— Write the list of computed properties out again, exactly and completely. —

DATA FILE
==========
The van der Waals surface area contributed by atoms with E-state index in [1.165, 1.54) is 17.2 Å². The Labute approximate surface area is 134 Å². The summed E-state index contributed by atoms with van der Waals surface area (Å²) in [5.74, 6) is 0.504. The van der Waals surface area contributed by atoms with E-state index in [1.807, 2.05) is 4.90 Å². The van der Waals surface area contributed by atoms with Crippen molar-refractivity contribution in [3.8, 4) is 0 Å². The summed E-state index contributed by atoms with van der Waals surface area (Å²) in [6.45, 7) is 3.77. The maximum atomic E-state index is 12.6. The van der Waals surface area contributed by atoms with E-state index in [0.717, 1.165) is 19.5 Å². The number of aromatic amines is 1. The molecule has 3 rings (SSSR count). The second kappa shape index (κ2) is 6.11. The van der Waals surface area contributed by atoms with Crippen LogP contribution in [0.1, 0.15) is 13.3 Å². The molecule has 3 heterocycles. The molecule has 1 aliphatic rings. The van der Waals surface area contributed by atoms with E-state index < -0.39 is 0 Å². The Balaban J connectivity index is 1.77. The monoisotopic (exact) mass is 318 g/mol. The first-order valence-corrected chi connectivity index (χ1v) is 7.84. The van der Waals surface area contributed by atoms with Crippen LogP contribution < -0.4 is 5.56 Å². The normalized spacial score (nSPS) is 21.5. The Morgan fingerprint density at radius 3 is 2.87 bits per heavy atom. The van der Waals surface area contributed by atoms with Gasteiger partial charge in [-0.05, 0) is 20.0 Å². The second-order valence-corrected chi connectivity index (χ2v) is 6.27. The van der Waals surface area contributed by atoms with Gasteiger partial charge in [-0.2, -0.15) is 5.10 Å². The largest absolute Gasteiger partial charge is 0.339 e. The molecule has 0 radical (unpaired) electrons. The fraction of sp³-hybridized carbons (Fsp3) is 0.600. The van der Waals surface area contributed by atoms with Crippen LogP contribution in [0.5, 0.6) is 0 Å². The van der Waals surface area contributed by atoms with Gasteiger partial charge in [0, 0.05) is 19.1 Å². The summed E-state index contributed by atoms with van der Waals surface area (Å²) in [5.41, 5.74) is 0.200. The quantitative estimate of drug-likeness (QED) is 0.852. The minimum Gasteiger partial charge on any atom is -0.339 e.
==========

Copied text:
The van der Waals surface area contributed by atoms with E-state index in [1.165, 1.54) is 17.2 Å². The Labute approximate surface area is 134 Å². The summed E-state index contributed by atoms with van der Waals surface area (Å²) in [5.74, 6) is 0.504. The van der Waals surface area contributed by atoms with E-state index in [1.807, 2.05) is 4.90 Å². The van der Waals surface area contributed by atoms with Crippen molar-refractivity contribution in [3.8, 4) is 0 Å². The summed E-state index contributed by atoms with van der Waals surface area (Å²) in [6.45, 7) is 3.77. The maximum atomic E-state index is 12.6. The van der Waals surface area contributed by atoms with E-state index in [0.717, 1.165) is 19.5 Å². The number of aromatic amines is 1. The molecule has 3 rings (SSSR count). The second kappa shape index (κ2) is 6.11. The van der Waals surface area contributed by atoms with Crippen LogP contribution in [0.1, 0.15) is 13.3 Å². The molecule has 3 heterocycles. The molecule has 1 aliphatic rings. The van der Waals surface area contributed by atoms with E-state index < -0.39 is 0 Å². The Balaban J connectivity index is 1.77. The monoisotopic (exact) mass is 318 g/mol. The first-order valence-corrected chi connectivity index (χ1v) is 7.84. The van der Waals surface area contributed by atoms with Crippen LogP contribution < -0.4 is 5.56 Å². The normalized spacial score (nSPS) is 21.5. The Morgan fingerprint density at radius 3 is 2.87 bits per heavy atom. The van der Waals surface area contributed by atoms with Gasteiger partial charge in [-0.05, 0) is 20.0 Å². The second-order valence-corrected chi connectivity index (χ2v) is 6.27. The van der Waals surface area contributed by atoms with Gasteiger partial charge in [-0.2, -0.15) is 5.10 Å². The largest absolute Gasteiger partial charge is 0.339 e. The molecule has 0 radical (unpaired) electrons. The fraction of sp³-hybridized carbons (Fsp3) is 0.600. The van der Waals surface area contributed by atoms with Crippen LogP contribution in [0.5, 0.6) is 0 Å². The van der Waals surface area contributed by atoms with Gasteiger partial charge in [0, 0.05) is 19.1 Å². The summed E-state index contributed by atoms with van der Waals surface area (Å²) in [5.41, 5.74) is 0.200. The quantitative estimate of drug-likeness (QED) is 0.852. The minimum Gasteiger partial charge on any atom is -0.339 e.